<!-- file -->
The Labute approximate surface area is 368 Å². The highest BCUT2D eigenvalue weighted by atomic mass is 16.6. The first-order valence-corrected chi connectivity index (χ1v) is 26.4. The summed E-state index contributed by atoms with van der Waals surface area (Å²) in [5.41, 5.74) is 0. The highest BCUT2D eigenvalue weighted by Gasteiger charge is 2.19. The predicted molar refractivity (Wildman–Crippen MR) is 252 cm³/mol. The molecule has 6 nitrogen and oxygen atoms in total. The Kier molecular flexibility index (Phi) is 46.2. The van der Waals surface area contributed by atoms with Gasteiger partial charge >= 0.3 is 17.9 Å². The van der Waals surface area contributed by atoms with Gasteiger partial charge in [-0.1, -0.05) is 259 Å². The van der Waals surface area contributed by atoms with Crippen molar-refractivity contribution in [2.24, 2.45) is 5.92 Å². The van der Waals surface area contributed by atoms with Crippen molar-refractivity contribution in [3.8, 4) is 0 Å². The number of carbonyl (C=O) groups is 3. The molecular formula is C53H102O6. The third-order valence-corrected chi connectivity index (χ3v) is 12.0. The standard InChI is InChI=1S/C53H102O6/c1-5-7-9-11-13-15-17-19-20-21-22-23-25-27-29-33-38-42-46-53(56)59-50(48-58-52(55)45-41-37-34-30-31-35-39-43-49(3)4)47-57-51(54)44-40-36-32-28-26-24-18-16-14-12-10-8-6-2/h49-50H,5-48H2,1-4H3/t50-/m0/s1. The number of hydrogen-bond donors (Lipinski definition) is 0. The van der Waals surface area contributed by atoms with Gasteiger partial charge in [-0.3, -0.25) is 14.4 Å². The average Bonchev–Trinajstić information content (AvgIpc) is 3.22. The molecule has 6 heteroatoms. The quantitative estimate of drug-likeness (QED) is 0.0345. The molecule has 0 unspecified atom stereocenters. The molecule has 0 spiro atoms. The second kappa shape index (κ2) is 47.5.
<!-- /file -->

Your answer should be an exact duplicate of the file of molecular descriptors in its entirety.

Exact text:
The Labute approximate surface area is 368 Å². The highest BCUT2D eigenvalue weighted by atomic mass is 16.6. The first-order valence-corrected chi connectivity index (χ1v) is 26.4. The summed E-state index contributed by atoms with van der Waals surface area (Å²) in [5.41, 5.74) is 0. The highest BCUT2D eigenvalue weighted by Gasteiger charge is 2.19. The predicted molar refractivity (Wildman–Crippen MR) is 252 cm³/mol. The molecule has 6 nitrogen and oxygen atoms in total. The Kier molecular flexibility index (Phi) is 46.2. The van der Waals surface area contributed by atoms with Gasteiger partial charge >= 0.3 is 17.9 Å². The van der Waals surface area contributed by atoms with Gasteiger partial charge in [-0.1, -0.05) is 259 Å². The van der Waals surface area contributed by atoms with Crippen molar-refractivity contribution in [2.24, 2.45) is 5.92 Å². The van der Waals surface area contributed by atoms with Crippen molar-refractivity contribution in [3.8, 4) is 0 Å². The number of carbonyl (C=O) groups is 3. The molecular formula is C53H102O6. The third-order valence-corrected chi connectivity index (χ3v) is 12.0. The standard InChI is InChI=1S/C53H102O6/c1-5-7-9-11-13-15-17-19-20-21-22-23-25-27-29-33-38-42-46-53(56)59-50(48-58-52(55)45-41-37-34-30-31-35-39-43-49(3)4)47-57-51(54)44-40-36-32-28-26-24-18-16-14-12-10-8-6-2/h49-50H,5-48H2,1-4H3/t50-/m0/s1. The number of hydrogen-bond donors (Lipinski definition) is 0. The van der Waals surface area contributed by atoms with Gasteiger partial charge in [-0.3, -0.25) is 14.4 Å². The average Bonchev–Trinajstić information content (AvgIpc) is 3.22. The molecule has 6 heteroatoms. The quantitative estimate of drug-likeness (QED) is 0.0345. The molecule has 0 unspecified atom stereocenters. The molecule has 0 spiro atoms. The second kappa shape index (κ2) is 47.5.